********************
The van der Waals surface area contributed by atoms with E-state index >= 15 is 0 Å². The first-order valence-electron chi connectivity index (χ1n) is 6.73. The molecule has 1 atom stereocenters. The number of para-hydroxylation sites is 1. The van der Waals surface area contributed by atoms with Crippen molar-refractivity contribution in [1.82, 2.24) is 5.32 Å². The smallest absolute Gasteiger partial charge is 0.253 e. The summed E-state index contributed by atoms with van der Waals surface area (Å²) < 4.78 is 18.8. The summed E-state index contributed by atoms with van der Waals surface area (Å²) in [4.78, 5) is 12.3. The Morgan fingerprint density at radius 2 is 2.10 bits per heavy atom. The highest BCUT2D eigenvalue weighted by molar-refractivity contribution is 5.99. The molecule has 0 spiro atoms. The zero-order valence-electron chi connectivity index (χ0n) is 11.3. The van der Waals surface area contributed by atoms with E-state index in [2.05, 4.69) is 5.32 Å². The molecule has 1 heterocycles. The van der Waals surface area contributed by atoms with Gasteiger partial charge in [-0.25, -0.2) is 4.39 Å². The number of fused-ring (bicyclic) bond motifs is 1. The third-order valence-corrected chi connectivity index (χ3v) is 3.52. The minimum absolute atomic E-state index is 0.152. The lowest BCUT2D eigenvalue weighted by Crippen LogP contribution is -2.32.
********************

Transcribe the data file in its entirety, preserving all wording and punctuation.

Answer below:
The van der Waals surface area contributed by atoms with E-state index >= 15 is 0 Å². The first-order valence-electron chi connectivity index (χ1n) is 6.73. The molecule has 1 atom stereocenters. The number of para-hydroxylation sites is 1. The van der Waals surface area contributed by atoms with Crippen molar-refractivity contribution in [1.82, 2.24) is 5.32 Å². The smallest absolute Gasteiger partial charge is 0.253 e. The summed E-state index contributed by atoms with van der Waals surface area (Å²) < 4.78 is 18.8. The summed E-state index contributed by atoms with van der Waals surface area (Å²) in [4.78, 5) is 12.3. The Morgan fingerprint density at radius 2 is 2.10 bits per heavy atom. The highest BCUT2D eigenvalue weighted by molar-refractivity contribution is 5.99. The molecule has 0 spiro atoms. The zero-order valence-electron chi connectivity index (χ0n) is 11.3. The van der Waals surface area contributed by atoms with E-state index in [2.05, 4.69) is 5.32 Å². The molecule has 1 heterocycles. The van der Waals surface area contributed by atoms with Gasteiger partial charge in [-0.25, -0.2) is 4.39 Å². The number of fused-ring (bicyclic) bond motifs is 1. The third-order valence-corrected chi connectivity index (χ3v) is 3.52. The minimum absolute atomic E-state index is 0.152. The lowest BCUT2D eigenvalue weighted by Crippen LogP contribution is -2.32.